We saw from the control chart above that this trust’s usual range of performance is almost entirely outside the target – in other words, breaching is absolutely normal here. This is indicated in the image above by the right hand panel which is red.
So this is an example of a system that is in control, but expected to breach the target consistently. Managers should therefore forget about investigating any particular breach, and focus instead on redesigning processes at system level so that the usual range of variation is within target.
Taking action to improve performance
What if you did take action to improve A&E waiting times?
If you were analysing performance using your own control charts, you would put a break in the time series to show how performance improved after your intervention.
Unfortunately we cannot do the same with these monthly control charts, because we don’t know what action people have taken or when. So these charts would interpret the improvement as meaning the system was not in statistical control (which it wasn’t, albeit for good reasons), and predicted performance would be based on the whole time series rather than the period after you took action.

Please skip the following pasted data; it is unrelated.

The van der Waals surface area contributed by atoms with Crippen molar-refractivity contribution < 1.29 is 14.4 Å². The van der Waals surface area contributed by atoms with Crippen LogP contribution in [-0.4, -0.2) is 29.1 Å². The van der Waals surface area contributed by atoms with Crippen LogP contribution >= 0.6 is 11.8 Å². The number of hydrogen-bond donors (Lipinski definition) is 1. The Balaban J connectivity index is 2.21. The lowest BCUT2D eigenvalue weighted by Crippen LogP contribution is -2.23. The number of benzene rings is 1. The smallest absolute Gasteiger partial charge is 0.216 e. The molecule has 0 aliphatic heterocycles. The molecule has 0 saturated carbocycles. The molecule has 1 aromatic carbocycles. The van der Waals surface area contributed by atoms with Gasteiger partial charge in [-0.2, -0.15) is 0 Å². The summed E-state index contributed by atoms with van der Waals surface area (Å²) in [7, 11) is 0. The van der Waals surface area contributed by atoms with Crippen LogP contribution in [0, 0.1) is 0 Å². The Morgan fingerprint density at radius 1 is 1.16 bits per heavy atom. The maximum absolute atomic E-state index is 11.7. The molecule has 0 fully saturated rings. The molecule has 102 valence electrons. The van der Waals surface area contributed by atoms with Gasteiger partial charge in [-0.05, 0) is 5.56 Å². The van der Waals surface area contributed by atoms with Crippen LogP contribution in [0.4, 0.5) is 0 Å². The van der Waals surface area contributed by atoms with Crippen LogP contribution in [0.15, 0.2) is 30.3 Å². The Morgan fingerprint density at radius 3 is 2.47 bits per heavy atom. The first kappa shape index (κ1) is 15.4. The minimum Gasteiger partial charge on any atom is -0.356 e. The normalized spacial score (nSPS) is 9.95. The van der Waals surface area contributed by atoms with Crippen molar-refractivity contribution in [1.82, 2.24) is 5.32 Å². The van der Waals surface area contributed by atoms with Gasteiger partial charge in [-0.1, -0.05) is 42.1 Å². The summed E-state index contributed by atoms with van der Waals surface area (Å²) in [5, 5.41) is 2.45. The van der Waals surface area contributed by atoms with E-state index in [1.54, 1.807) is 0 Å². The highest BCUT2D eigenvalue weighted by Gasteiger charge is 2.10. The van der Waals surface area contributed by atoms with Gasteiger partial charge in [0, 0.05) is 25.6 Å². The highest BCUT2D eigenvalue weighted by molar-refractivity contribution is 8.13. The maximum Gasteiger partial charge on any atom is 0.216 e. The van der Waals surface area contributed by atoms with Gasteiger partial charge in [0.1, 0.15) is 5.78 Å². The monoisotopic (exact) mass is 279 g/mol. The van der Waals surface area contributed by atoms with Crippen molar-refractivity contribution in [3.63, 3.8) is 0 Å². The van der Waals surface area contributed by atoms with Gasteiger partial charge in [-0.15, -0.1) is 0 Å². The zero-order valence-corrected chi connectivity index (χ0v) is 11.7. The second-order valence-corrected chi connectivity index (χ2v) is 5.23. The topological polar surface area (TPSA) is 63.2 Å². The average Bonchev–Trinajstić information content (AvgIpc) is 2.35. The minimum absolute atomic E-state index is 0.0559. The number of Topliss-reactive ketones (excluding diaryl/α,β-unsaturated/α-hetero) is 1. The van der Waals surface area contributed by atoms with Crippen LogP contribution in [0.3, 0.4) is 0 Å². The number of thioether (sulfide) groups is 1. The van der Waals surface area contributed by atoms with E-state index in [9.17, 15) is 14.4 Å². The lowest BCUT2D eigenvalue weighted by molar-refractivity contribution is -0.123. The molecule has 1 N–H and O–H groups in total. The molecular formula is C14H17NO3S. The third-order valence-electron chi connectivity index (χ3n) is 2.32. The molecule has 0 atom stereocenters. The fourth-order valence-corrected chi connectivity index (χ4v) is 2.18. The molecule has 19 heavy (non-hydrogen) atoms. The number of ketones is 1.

Nevertheless you should be able to see the improvement in the control chart, using your local intelligence about when it happened, and watch the benefits feed through as time goes by.
The distribution of performance
Finally, there is a chart at the bottom of each monthly A&E report showing how common each level of performance was. In this example, the largest number of points in the control chart lie just below 80 per cent, so in the corresponding distribution chart below the largest bar is just below 80 per cent.
If the process is in control and variation is random, then you would usually expect the distribution to look like the one below – a central spike that tails off on both sides. However sometimes you may see a different distribution, which may be a sign that the pattern has changed or is out of control.
Beyond A&E – using control charts more widely
Control charts are powerful, and you may want to use them to understand other aspects of your trust’s performance.
So we have built control charting into our Gooroo Planner software to analyse bed, theatre and clinic utilisation as well as patterns of activity and demand. These tools can help you understand and solve your regular capacity pressures, as well as plan the capacity you need, and so improve your A&E, RTT and cancer performance.
You can find out more about control charting in Gooroo Planner here, or get in touch and ask for a free on-site demo.Return to Post Index